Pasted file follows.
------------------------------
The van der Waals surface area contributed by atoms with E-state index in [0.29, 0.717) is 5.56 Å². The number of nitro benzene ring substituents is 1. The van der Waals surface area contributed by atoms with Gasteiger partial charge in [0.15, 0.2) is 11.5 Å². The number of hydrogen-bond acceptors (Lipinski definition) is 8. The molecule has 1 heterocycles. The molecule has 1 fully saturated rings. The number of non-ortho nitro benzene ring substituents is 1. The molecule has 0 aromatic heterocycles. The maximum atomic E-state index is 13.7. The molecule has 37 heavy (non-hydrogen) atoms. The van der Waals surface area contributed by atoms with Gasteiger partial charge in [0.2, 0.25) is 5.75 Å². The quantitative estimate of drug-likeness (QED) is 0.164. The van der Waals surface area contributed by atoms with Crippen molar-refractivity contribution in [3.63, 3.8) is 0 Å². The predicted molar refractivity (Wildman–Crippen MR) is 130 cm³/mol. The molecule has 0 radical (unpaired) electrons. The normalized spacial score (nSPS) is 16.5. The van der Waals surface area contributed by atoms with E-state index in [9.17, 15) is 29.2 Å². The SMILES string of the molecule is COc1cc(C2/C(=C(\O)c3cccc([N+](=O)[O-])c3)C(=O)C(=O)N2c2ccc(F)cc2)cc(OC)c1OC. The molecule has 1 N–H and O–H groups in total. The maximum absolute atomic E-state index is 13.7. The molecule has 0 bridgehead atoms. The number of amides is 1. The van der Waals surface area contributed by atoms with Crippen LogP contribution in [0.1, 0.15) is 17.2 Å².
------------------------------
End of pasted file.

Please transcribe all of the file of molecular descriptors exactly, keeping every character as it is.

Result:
The van der Waals surface area contributed by atoms with E-state index in [0.29, 0.717) is 5.56 Å². The number of nitro benzene ring substituents is 1. The van der Waals surface area contributed by atoms with Gasteiger partial charge in [0.15, 0.2) is 11.5 Å². The number of hydrogen-bond acceptors (Lipinski definition) is 8. The molecule has 1 heterocycles. The molecule has 1 fully saturated rings. The number of non-ortho nitro benzene ring substituents is 1. The molecule has 0 aromatic heterocycles. The maximum atomic E-state index is 13.7. The molecule has 37 heavy (non-hydrogen) atoms. The van der Waals surface area contributed by atoms with Gasteiger partial charge in [0.2, 0.25) is 5.75 Å². The quantitative estimate of drug-likeness (QED) is 0.164. The van der Waals surface area contributed by atoms with Crippen molar-refractivity contribution in [3.63, 3.8) is 0 Å². The predicted molar refractivity (Wildman–Crippen MR) is 130 cm³/mol. The molecule has 0 radical (unpaired) electrons. The normalized spacial score (nSPS) is 16.5. The van der Waals surface area contributed by atoms with E-state index in [9.17, 15) is 29.2 Å². The SMILES string of the molecule is COc1cc(C2/C(=C(\O)c3cccc([N+](=O)[O-])c3)C(=O)C(=O)N2c2ccc(F)cc2)cc(OC)c1OC. The molecule has 1 N–H and O–H groups in total. The maximum absolute atomic E-state index is 13.7. The molecule has 0 bridgehead atoms. The number of amides is 1. The van der Waals surface area contributed by atoms with Crippen LogP contribution in [0.1, 0.15) is 17.2 Å².